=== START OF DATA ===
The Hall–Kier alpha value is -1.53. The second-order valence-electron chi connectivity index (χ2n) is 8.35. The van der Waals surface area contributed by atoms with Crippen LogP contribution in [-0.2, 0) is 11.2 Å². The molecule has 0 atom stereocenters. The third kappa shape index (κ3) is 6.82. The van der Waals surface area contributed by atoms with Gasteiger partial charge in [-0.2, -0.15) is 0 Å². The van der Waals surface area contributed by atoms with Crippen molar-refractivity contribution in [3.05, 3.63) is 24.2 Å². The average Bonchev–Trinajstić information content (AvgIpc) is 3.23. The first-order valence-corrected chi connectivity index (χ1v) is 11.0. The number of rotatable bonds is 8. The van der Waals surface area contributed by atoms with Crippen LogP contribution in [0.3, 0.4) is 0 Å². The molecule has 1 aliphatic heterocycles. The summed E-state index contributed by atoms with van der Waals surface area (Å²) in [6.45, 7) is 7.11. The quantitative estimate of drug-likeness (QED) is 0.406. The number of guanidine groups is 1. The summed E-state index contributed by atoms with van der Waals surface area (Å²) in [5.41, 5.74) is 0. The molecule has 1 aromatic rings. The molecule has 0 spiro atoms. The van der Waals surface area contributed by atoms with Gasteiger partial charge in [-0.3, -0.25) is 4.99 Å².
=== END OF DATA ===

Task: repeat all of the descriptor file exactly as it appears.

The Hall–Kier alpha value is -1.53. The second-order valence-electron chi connectivity index (χ2n) is 8.35. The van der Waals surface area contributed by atoms with Crippen LogP contribution in [-0.2, 0) is 11.2 Å². The molecule has 0 atom stereocenters. The third kappa shape index (κ3) is 6.82. The van der Waals surface area contributed by atoms with Gasteiger partial charge in [-0.2, -0.15) is 0 Å². The van der Waals surface area contributed by atoms with Crippen molar-refractivity contribution in [3.05, 3.63) is 24.2 Å². The average Bonchev–Trinajstić information content (AvgIpc) is 3.23. The first-order valence-corrected chi connectivity index (χ1v) is 11.0. The number of rotatable bonds is 8. The van der Waals surface area contributed by atoms with Crippen LogP contribution in [0.3, 0.4) is 0 Å². The molecule has 1 aliphatic heterocycles. The summed E-state index contributed by atoms with van der Waals surface area (Å²) in [6.45, 7) is 7.11. The quantitative estimate of drug-likeness (QED) is 0.406. The number of guanidine groups is 1. The summed E-state index contributed by atoms with van der Waals surface area (Å²) in [5.41, 5.74) is 0. The molecule has 1 aromatic rings. The molecule has 0 spiro atoms. The van der Waals surface area contributed by atoms with Gasteiger partial charge in [-0.3, -0.25) is 4.99 Å².